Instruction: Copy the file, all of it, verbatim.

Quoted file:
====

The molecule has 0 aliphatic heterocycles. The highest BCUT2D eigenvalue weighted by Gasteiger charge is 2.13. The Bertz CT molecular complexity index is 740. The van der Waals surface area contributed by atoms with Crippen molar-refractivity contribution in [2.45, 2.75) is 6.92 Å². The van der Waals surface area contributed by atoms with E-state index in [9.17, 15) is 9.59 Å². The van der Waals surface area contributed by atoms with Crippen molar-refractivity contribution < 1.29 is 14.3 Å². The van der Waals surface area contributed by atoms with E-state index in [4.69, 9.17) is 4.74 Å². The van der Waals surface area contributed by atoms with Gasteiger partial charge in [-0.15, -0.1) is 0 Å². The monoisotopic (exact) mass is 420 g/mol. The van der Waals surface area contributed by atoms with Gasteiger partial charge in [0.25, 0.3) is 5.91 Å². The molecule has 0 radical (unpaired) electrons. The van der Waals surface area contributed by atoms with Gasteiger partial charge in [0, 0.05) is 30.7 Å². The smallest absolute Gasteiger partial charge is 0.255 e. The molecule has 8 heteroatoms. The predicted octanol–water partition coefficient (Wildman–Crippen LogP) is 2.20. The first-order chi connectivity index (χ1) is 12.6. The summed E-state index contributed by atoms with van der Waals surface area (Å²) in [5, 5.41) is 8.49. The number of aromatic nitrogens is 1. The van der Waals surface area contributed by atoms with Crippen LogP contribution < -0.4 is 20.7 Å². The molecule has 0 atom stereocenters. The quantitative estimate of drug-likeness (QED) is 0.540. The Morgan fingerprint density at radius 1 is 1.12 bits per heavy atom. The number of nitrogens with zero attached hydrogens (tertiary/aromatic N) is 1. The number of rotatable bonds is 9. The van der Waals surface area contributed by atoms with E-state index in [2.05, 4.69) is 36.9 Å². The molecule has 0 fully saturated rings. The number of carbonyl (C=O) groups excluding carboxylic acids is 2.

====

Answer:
The molecule has 0 aliphatic heterocycles. The highest BCUT2D eigenvalue weighted by Gasteiger charge is 2.13. The Bertz CT molecular complexity index is 740. The van der Waals surface area contributed by atoms with Crippen molar-refractivity contribution in [2.45, 2.75) is 6.92 Å². The van der Waals surface area contributed by atoms with E-state index in [9.17, 15) is 9.59 Å². The van der Waals surface area contributed by atoms with Crippen molar-refractivity contribution < 1.29 is 14.3 Å². The van der Waals surface area contributed by atoms with E-state index in [4.69, 9.17) is 4.74 Å². The van der Waals surface area contributed by atoms with Gasteiger partial charge in [-0.15, -0.1) is 0 Å². The monoisotopic (exact) mass is 420 g/mol. The van der Waals surface area contributed by atoms with Gasteiger partial charge in [0.25, 0.3) is 5.91 Å². The molecule has 0 radical (unpaired) electrons. The van der Waals surface area contributed by atoms with Gasteiger partial charge in [0, 0.05) is 30.7 Å². The smallest absolute Gasteiger partial charge is 0.255 e. The molecule has 8 heteroatoms. The predicted octanol–water partition coefficient (Wildman–Crippen LogP) is 2.20. The first-order chi connectivity index (χ1) is 12.6. The summed E-state index contributed by atoms with van der Waals surface area (Å²) in [5, 5.41) is 8.49. The number of aromatic nitrogens is 1. The van der Waals surface area contributed by atoms with Crippen LogP contribution < -0.4 is 20.7 Å². The molecule has 0 atom stereocenters. The quantitative estimate of drug-likeness (QED) is 0.540. The Morgan fingerprint density at radius 1 is 1.12 bits per heavy atom. The number of nitrogens with zero attached hydrogens (tertiary/aromatic N) is 1. The number of rotatable bonds is 9. The van der Waals surface area contributed by atoms with E-state index in [2.05, 4.69) is 36.9 Å². The molecule has 0 fully saturated rings. The number of carbonyl (C=O) groups excluding carboxylic acids is 2.